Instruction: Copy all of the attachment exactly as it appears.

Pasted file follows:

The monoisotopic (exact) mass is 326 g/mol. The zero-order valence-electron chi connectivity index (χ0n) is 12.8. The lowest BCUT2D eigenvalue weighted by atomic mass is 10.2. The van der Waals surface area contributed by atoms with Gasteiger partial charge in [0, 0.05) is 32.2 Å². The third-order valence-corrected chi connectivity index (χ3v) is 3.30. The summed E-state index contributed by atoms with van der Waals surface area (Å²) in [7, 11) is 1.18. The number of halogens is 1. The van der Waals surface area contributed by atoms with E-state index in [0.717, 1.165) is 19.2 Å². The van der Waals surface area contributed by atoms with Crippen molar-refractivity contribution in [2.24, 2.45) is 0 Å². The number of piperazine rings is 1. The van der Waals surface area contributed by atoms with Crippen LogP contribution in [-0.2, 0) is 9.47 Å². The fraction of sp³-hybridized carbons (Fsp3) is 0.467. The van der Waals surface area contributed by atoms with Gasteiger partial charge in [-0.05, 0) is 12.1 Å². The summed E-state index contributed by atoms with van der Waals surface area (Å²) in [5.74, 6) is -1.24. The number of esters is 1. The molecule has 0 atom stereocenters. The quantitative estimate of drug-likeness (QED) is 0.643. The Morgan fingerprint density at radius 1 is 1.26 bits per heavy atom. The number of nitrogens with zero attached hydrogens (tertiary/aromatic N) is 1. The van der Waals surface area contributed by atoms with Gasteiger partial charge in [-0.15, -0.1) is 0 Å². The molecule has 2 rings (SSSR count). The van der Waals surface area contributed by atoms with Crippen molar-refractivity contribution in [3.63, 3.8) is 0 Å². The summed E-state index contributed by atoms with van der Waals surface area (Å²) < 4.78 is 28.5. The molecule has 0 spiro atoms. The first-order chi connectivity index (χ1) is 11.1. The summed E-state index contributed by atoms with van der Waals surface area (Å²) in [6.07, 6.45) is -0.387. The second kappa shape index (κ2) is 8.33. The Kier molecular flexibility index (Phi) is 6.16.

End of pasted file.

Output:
The monoisotopic (exact) mass is 326 g/mol. The zero-order valence-electron chi connectivity index (χ0n) is 12.8. The lowest BCUT2D eigenvalue weighted by atomic mass is 10.2. The van der Waals surface area contributed by atoms with Gasteiger partial charge in [0, 0.05) is 32.2 Å². The third-order valence-corrected chi connectivity index (χ3v) is 3.30. The summed E-state index contributed by atoms with van der Waals surface area (Å²) in [7, 11) is 1.18. The number of halogens is 1. The van der Waals surface area contributed by atoms with E-state index in [0.717, 1.165) is 19.2 Å². The van der Waals surface area contributed by atoms with Crippen molar-refractivity contribution in [2.24, 2.45) is 0 Å². The number of piperazine rings is 1. The van der Waals surface area contributed by atoms with Crippen LogP contribution in [-0.2, 0) is 9.47 Å². The fraction of sp³-hybridized carbons (Fsp3) is 0.467. The van der Waals surface area contributed by atoms with Gasteiger partial charge in [-0.05, 0) is 12.1 Å². The summed E-state index contributed by atoms with van der Waals surface area (Å²) in [5.74, 6) is -1.24. The number of esters is 1. The molecule has 0 atom stereocenters. The quantitative estimate of drug-likeness (QED) is 0.643. The Morgan fingerprint density at radius 1 is 1.26 bits per heavy atom. The number of nitrogens with zero attached hydrogens (tertiary/aromatic N) is 1. The van der Waals surface area contributed by atoms with Gasteiger partial charge in [-0.15, -0.1) is 0 Å². The molecule has 2 rings (SSSR count). The van der Waals surface area contributed by atoms with Crippen molar-refractivity contribution in [3.63, 3.8) is 0 Å². The summed E-state index contributed by atoms with van der Waals surface area (Å²) < 4.78 is 28.5. The molecule has 0 spiro atoms. The first-order chi connectivity index (χ1) is 11.1. The summed E-state index contributed by atoms with van der Waals surface area (Å²) in [6.07, 6.45) is -0.387. The second kappa shape index (κ2) is 8.33. The Kier molecular flexibility index (Phi) is 6.16.